New accuser sues former speaker Dennis Hastert, alleging sexual abuse
By MARWA ELTAGOURI | Chicago Tribune | Published: May 28, 2017
CHICAGO (Tribune News Service) — Less than three months before Dennis Hastert's scheduled release from prison, a new accuser has come forward with allegations saying he was sodomized by Hastert decades ago, according to a lawsuit filed in Kendall County on Friday.
The lawsuit comes nearly two years after an explosive indictment into secret hush-money payments brought down Hastert, a local coaching legend who became one of the country's most powerful politicians. Federal prosecutors said the former U.S. House speaker touched at least five male students when he was a Yorkville High School coach from 1965 to 1981.
Hastert, 75, did not face sex-related charges because prosecutors said the statute of limitations had long expired. He instead admitted to committing a financial crime — withdrawing more than $950,000 from banks in a way that would avoid detection, in an effort to keep the victim quiet.
That victim, known as Individual A, is now a middle-age married man whom Hastert coached decades ago at Yorkville High School. He said Hastert agreed in 2010 to pay him $3.5 million if he didn't speak out about Hastert molesting him in the 1970s, when he was 14, while the two stayed overnight in a hotel room as part of a wrestling trip. The boy was not yet in high school at the time, but Hastert was close friends with his parents.
The new accuser, referred to in the lawsuit as Illinois resident "Richard Doe," is seeking $50,000 in damages from Hastert and Yorkville Community Unit School District 115 for charges including battery, negligent infliction of emotional distress and intentional infliction of emotional distress.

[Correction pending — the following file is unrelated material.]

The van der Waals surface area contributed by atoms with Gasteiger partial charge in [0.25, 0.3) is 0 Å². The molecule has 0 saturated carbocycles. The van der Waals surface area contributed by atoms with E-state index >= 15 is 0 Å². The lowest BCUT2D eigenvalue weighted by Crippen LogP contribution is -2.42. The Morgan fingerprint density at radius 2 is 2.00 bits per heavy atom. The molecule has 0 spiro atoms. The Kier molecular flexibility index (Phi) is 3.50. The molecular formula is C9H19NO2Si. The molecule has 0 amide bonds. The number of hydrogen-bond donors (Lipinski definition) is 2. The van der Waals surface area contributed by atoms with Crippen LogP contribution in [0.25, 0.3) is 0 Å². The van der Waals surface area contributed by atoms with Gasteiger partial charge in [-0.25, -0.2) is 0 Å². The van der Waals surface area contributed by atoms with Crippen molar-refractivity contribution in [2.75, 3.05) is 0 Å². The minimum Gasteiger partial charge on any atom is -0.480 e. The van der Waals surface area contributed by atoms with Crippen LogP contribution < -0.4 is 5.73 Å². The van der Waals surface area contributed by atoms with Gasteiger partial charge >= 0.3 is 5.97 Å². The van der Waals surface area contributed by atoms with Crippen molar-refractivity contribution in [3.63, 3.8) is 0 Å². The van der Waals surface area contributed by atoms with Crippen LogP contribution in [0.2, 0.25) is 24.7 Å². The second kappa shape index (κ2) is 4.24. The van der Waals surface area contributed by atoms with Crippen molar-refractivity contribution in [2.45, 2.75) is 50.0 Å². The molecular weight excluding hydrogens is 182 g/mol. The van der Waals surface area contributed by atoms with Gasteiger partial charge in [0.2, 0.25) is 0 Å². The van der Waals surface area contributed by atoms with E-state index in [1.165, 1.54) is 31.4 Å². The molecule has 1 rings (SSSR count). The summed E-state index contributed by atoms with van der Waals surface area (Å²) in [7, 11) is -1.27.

The accuser said that during the spring or summer of 1973 or 1974, he stopped by the Game Farm Building, now the Yorkville High School parking lot, to use the bathroom after riding his bike along Game Farm Road. He was 9 or 10 at the time, in fourth grade, the lawsuit alleges.
The accuser entered the bathroom and, while sitting on the toilet in a stall, heard a male voice mutter something outside the stall door, according to the lawsuit. The stall door opened, and he alleges he was sodomized.
When the assault was over, the attacker left. The accuser said he saw the man's face, but didn't recognize him.
Several weeks later, when the boy was in gym class at Yorkville Grade School, he saw a large man enter and walk diagonally across the gym toward the teacher. The boy recognized the man and, upon seeing him, began to shake and cry, according to the lawsuit.
The man spoke with the gym teacher and then approached the boy, taking him by the neck into the hallway, according to the lawsuit. The man dropped to his knees and asked the boy if he told anyone about the sexual assault. The boy, crying, said he hadn't. The man warned the accuser against reporting the attack and threatened that since his father was the sheriff, he could put the boy's parents in jail if he said anything.
The incident caused the accuser severe mental and emotional distress, which was only exacerbated by his fear of talking to someone about the attack, according to the lawsuit.
In 1984 or 1985, about a decade after the attack, the accuser visited the Kendall County State's Attorney's office to report the crime. He was 20 or 21 at the time, according to the lawsuit. He spoke with a longtime friend and political mentor to Hastert.
Upon hearing the accuser's story, a man there allegedly threatened to charge the accuser with a crime and accused him of slandering Hastert's name, according to the lawsuit. The lawsuit argues that the threats were intended to benefit Hastert, whose political career was just taking off.
As Hastert rose to political prominence, the accuser attempted to suppress memories of the assault. But when Hastert was indicted in 2015, and as news stories began to circulate about Hastert's abuse of male students, the accuser realized he may have a claim against Hastert for his injuries, according to the lawsuit.
Hastert is currently serving 85 percent of a 15-month sentence at a federal prison in Rochester, Minn., for illegally structuring bank withdrawals in an attempt to avoid reporting requirements. He is due for parole Aug. 16, but that date could come sooner, perhaps in July, as factors like good behavior could shorten his sentence.
©2017 the Chicago Tribune
Visit the Chicago Tribune at www.chicagotribune.com
Distributed by Tribune Content Agency, LLC.